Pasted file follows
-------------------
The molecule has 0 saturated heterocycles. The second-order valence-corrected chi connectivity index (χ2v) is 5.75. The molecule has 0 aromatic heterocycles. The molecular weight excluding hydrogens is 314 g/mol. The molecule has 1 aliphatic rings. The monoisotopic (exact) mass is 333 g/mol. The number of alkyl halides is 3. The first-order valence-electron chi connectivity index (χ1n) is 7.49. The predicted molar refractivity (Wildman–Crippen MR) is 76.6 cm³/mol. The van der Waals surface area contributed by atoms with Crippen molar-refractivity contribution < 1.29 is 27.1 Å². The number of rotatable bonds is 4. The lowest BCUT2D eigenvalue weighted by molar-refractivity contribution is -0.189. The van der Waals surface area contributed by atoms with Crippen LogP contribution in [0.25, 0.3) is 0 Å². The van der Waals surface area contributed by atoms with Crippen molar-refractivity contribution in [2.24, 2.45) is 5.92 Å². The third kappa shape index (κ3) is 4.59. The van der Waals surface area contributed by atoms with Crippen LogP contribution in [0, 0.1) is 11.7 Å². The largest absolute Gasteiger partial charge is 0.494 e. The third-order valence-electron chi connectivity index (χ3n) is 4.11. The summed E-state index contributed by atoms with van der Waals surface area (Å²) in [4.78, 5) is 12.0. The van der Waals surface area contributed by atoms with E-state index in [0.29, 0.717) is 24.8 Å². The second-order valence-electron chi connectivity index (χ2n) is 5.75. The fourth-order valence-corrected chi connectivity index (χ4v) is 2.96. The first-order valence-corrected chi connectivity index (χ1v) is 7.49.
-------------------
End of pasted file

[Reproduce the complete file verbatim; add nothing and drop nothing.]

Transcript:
The molecule has 0 saturated heterocycles. The second-order valence-corrected chi connectivity index (χ2v) is 5.75. The molecule has 0 aromatic heterocycles. The molecular weight excluding hydrogens is 314 g/mol. The molecule has 1 aliphatic rings. The monoisotopic (exact) mass is 333 g/mol. The number of alkyl halides is 3. The first-order valence-electron chi connectivity index (χ1n) is 7.49. The predicted molar refractivity (Wildman–Crippen MR) is 76.6 cm³/mol. The van der Waals surface area contributed by atoms with Crippen molar-refractivity contribution < 1.29 is 27.1 Å². The number of rotatable bonds is 4. The lowest BCUT2D eigenvalue weighted by molar-refractivity contribution is -0.189. The van der Waals surface area contributed by atoms with Crippen LogP contribution in [0.25, 0.3) is 0 Å². The van der Waals surface area contributed by atoms with Crippen molar-refractivity contribution in [2.24, 2.45) is 5.92 Å². The third kappa shape index (κ3) is 4.59. The van der Waals surface area contributed by atoms with Crippen LogP contribution in [0, 0.1) is 11.7 Å². The largest absolute Gasteiger partial charge is 0.494 e. The third-order valence-electron chi connectivity index (χ3n) is 4.11. The summed E-state index contributed by atoms with van der Waals surface area (Å²) in [4.78, 5) is 12.0. The van der Waals surface area contributed by atoms with E-state index in [0.29, 0.717) is 24.8 Å². The second-order valence-electron chi connectivity index (χ2n) is 5.75. The fourth-order valence-corrected chi connectivity index (χ4v) is 2.96. The first-order valence-corrected chi connectivity index (χ1v) is 7.49.